Rudd insisted that tech firms “have a responsibility to engage with government, to engage with law enforcement agencies when there is a terrorist situation”, but it could also be argued that they have a responsibility to protect the privacy of their users, which encryption is central to achieving.
And that, unfortunately is the sticking point. There has been much talk of ‘backdoors’ and rules that would allow government agencies to access encrypted data if required but, to members of the public, this triggers concerns around mass government surveillance.
In an effort to get another perspective on the issues surrounding encryption and WhatsApp in particular, Silicon recently spoke to Chris Phillips, former head of national counter terrorism for the UK government.
He described the encryption debate as “an absolutely fascinating one” and agreed with Rudd that some kind of system needs to be put in place so that governments are able to access encrypted data in the event of a potential terrorist attack.
“If you’re talking on a telephone and I know you’re a terrorist, I can go to the government and say I want to listen. You can’t do that on WhatsApp and I think we’ve got to find a way of actually plugging some of these security holes.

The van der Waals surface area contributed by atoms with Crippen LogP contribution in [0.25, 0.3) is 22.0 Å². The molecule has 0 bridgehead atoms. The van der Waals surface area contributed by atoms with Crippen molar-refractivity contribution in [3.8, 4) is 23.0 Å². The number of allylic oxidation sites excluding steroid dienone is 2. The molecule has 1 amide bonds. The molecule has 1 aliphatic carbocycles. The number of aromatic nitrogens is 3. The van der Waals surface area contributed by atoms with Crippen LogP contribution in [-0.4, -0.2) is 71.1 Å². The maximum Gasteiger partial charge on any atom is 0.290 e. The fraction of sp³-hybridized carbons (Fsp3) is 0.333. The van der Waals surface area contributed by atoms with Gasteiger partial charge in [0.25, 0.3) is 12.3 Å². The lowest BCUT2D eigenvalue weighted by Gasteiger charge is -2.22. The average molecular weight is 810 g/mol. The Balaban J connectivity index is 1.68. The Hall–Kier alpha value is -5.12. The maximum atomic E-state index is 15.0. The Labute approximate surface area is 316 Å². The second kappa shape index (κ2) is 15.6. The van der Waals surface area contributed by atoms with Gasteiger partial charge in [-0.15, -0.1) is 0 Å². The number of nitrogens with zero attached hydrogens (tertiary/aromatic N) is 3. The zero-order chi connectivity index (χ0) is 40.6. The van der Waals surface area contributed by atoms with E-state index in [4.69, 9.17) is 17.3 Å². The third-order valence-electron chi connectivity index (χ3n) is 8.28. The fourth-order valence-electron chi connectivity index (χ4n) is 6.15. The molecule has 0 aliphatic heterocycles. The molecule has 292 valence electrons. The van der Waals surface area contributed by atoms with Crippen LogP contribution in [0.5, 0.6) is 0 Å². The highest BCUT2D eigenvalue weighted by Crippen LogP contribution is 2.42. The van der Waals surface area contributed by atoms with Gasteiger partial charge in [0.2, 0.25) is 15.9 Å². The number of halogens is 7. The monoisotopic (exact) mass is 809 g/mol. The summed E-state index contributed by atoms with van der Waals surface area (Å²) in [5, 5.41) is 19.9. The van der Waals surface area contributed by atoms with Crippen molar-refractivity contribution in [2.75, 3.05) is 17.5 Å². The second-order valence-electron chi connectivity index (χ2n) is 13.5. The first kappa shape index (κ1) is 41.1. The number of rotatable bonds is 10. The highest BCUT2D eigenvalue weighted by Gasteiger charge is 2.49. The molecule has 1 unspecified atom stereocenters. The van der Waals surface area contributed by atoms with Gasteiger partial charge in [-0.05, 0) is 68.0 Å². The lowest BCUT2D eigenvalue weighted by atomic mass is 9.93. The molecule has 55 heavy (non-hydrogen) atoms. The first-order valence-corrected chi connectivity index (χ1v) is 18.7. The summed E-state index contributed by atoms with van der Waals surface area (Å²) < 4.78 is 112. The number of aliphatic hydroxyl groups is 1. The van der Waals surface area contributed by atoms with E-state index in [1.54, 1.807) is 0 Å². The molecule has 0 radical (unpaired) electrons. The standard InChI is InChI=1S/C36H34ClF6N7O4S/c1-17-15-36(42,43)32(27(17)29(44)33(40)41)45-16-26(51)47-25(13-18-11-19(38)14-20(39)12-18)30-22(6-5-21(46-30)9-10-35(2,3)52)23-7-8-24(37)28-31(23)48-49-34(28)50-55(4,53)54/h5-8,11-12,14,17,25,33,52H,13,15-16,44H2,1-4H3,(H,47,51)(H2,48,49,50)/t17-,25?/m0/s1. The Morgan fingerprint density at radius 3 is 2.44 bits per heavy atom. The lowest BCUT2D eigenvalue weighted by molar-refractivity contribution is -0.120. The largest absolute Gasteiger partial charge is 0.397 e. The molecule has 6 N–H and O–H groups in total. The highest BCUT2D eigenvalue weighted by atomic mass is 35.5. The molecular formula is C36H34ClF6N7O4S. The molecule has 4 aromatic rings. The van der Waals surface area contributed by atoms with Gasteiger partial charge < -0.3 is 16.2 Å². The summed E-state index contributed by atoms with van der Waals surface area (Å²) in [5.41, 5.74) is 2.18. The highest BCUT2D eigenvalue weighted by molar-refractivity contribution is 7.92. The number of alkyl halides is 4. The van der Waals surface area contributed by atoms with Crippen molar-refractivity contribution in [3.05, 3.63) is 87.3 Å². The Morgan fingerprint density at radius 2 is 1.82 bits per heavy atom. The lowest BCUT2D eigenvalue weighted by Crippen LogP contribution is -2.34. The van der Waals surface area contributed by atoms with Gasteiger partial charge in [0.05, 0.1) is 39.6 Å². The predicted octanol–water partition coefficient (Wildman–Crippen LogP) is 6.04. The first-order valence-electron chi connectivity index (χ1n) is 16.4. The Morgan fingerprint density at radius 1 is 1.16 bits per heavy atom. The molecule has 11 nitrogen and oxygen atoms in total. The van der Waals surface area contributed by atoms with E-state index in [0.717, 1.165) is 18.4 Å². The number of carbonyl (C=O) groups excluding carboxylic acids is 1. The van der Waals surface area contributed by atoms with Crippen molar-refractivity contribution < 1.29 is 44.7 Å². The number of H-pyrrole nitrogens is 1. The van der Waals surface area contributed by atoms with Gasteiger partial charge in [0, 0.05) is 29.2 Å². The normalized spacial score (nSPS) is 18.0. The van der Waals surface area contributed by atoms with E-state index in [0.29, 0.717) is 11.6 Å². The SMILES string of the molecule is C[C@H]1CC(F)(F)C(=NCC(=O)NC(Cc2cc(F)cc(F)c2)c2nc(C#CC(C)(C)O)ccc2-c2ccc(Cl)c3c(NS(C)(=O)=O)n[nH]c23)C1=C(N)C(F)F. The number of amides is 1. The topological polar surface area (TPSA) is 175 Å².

“What we’re saying is if someone is a known terrorist or a known serious criminal, we’d like to be able to find out who they’re talking to and what they’re saying and I don’t think that’s unreasonable. I think the man in the street would thing that’s very reasonable. But there’s a fear that goes alongside that which says the government will start watching everyone, but the ludicrousness of that they haven’t got enough man power to just monitor the really bad people.
“So what I would be interested in is laws made at a time when terrorist attacks aren’t happening so you can have a sensible discussion, giving police the powers to deal with these problems. And it comes down to the companies actually putting gaps in their systems, which they don’t want to do.”
The final point is the most important one. Governments can lobby for backdoor access all they want, but the truth is that the tech firms are the ones with all the innovation and without their cooperation, there’s not much that outside organisations can do.
“I think there’s got to be a system where at some stage you can say you’re a really bad guy, you’ve done something bad, so we can go back and look at you,” Phillips said. “But the only way that’s going to happen is for the tech firms to make it so.”
So, will they or won’t they? It’s a regrettable fact of life that this debate is being driven by horrific acts of terrorism and, as there is no simple answer in sight, it’s one that is likely to rage on for some time.
Technology companies and governments both have a responsibility to protect their users and citizens, but only through cooperation will that be truly achievable.
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